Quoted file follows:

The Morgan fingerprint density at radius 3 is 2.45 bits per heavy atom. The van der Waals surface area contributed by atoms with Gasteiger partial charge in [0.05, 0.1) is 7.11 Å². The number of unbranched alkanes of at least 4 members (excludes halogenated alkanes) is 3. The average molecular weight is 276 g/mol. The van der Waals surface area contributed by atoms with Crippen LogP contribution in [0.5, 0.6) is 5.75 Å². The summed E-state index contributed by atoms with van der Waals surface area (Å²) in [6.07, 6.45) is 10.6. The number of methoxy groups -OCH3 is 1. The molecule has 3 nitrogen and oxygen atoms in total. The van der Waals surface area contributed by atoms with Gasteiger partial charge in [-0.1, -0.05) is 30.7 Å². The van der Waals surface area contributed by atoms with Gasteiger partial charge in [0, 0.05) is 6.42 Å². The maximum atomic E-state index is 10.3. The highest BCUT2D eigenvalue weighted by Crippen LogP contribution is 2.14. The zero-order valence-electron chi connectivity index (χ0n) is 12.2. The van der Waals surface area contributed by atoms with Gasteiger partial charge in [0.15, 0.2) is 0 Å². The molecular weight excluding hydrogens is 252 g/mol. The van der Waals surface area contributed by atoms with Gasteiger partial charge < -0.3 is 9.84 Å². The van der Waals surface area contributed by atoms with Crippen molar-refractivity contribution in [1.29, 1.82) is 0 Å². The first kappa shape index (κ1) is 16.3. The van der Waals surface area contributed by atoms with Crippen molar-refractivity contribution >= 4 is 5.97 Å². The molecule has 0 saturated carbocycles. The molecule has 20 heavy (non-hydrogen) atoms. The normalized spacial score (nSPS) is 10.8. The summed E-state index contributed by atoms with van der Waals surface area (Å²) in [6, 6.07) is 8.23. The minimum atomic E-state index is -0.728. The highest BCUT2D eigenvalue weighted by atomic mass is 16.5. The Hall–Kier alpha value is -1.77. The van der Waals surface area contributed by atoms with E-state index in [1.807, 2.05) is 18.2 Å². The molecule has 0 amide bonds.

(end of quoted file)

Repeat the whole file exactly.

The Morgan fingerprint density at radius 3 is 2.45 bits per heavy atom. The van der Waals surface area contributed by atoms with Gasteiger partial charge in [0.05, 0.1) is 7.11 Å². The number of unbranched alkanes of at least 4 members (excludes halogenated alkanes) is 3. The average molecular weight is 276 g/mol. The van der Waals surface area contributed by atoms with Crippen LogP contribution in [0.5, 0.6) is 5.75 Å². The summed E-state index contributed by atoms with van der Waals surface area (Å²) in [6.07, 6.45) is 10.6. The number of methoxy groups -OCH3 is 1. The molecule has 3 nitrogen and oxygen atoms in total. The van der Waals surface area contributed by atoms with Gasteiger partial charge in [-0.1, -0.05) is 30.7 Å². The van der Waals surface area contributed by atoms with Gasteiger partial charge in [0, 0.05) is 6.42 Å². The maximum atomic E-state index is 10.3. The highest BCUT2D eigenvalue weighted by Crippen LogP contribution is 2.14. The zero-order valence-electron chi connectivity index (χ0n) is 12.2. The van der Waals surface area contributed by atoms with Gasteiger partial charge in [0.15, 0.2) is 0 Å². The molecular weight excluding hydrogens is 252 g/mol. The van der Waals surface area contributed by atoms with Gasteiger partial charge < -0.3 is 9.84 Å². The van der Waals surface area contributed by atoms with Crippen molar-refractivity contribution in [1.29, 1.82) is 0 Å². The first kappa shape index (κ1) is 16.3. The van der Waals surface area contributed by atoms with Crippen molar-refractivity contribution >= 4 is 5.97 Å². The molecule has 0 saturated carbocycles. The molecule has 20 heavy (non-hydrogen) atoms. The normalized spacial score (nSPS) is 10.8. The summed E-state index contributed by atoms with van der Waals surface area (Å²) in [6, 6.07) is 8.23. The minimum atomic E-state index is -0.728. The highest BCUT2D eigenvalue weighted by atomic mass is 16.5. The Hall–Kier alpha value is -1.77. The van der Waals surface area contributed by atoms with E-state index in [1.807, 2.05) is 18.2 Å². The molecule has 0 amide bonds.